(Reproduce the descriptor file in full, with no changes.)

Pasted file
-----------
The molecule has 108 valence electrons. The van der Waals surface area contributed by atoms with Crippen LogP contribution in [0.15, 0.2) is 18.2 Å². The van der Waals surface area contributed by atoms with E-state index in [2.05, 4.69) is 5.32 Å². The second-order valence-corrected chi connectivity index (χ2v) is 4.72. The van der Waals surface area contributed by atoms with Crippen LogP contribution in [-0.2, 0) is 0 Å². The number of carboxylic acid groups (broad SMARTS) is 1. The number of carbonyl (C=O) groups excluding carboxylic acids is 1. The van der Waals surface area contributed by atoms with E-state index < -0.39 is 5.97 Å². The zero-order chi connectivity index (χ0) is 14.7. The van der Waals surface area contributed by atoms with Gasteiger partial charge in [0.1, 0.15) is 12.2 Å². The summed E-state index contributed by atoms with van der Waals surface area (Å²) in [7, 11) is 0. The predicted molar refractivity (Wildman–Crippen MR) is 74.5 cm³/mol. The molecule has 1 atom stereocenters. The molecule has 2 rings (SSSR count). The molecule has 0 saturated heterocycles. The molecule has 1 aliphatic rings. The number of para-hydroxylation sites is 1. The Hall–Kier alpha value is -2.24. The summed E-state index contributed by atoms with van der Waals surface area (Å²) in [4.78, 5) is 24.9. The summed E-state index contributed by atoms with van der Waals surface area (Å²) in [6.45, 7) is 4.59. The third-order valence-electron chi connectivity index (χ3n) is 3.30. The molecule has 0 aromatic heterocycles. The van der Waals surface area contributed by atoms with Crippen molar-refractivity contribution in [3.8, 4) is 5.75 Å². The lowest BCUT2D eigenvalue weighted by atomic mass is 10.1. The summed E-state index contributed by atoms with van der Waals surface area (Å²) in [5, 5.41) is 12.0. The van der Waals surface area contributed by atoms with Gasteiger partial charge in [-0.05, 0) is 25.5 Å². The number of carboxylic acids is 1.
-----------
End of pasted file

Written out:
The molecule has 108 valence electrons. The van der Waals surface area contributed by atoms with Crippen LogP contribution in [0.15, 0.2) is 18.2 Å². The van der Waals surface area contributed by atoms with E-state index in [2.05, 4.69) is 5.32 Å². The second-order valence-corrected chi connectivity index (χ2v) is 4.72. The van der Waals surface area contributed by atoms with Crippen LogP contribution in [-0.2, 0) is 0 Å². The number of carboxylic acid groups (broad SMARTS) is 1. The number of carbonyl (C=O) groups excluding carboxylic acids is 1. The van der Waals surface area contributed by atoms with E-state index < -0.39 is 5.97 Å². The zero-order chi connectivity index (χ0) is 14.7. The van der Waals surface area contributed by atoms with Gasteiger partial charge in [0.1, 0.15) is 12.2 Å². The summed E-state index contributed by atoms with van der Waals surface area (Å²) in [7, 11) is 0. The predicted molar refractivity (Wildman–Crippen MR) is 74.5 cm³/mol. The molecule has 1 atom stereocenters. The molecule has 2 rings (SSSR count). The molecule has 0 saturated heterocycles. The molecule has 1 aliphatic rings. The number of para-hydroxylation sites is 1. The Hall–Kier alpha value is -2.24. The summed E-state index contributed by atoms with van der Waals surface area (Å²) in [4.78, 5) is 24.9. The summed E-state index contributed by atoms with van der Waals surface area (Å²) in [6.45, 7) is 4.59. The third-order valence-electron chi connectivity index (χ3n) is 3.30. The molecule has 0 aromatic heterocycles. The van der Waals surface area contributed by atoms with Crippen molar-refractivity contribution in [3.8, 4) is 5.75 Å². The lowest BCUT2D eigenvalue weighted by atomic mass is 10.1. The summed E-state index contributed by atoms with van der Waals surface area (Å²) in [5, 5.41) is 12.0. The van der Waals surface area contributed by atoms with Gasteiger partial charge in [-0.05, 0) is 25.5 Å². The number of carboxylic acids is 1.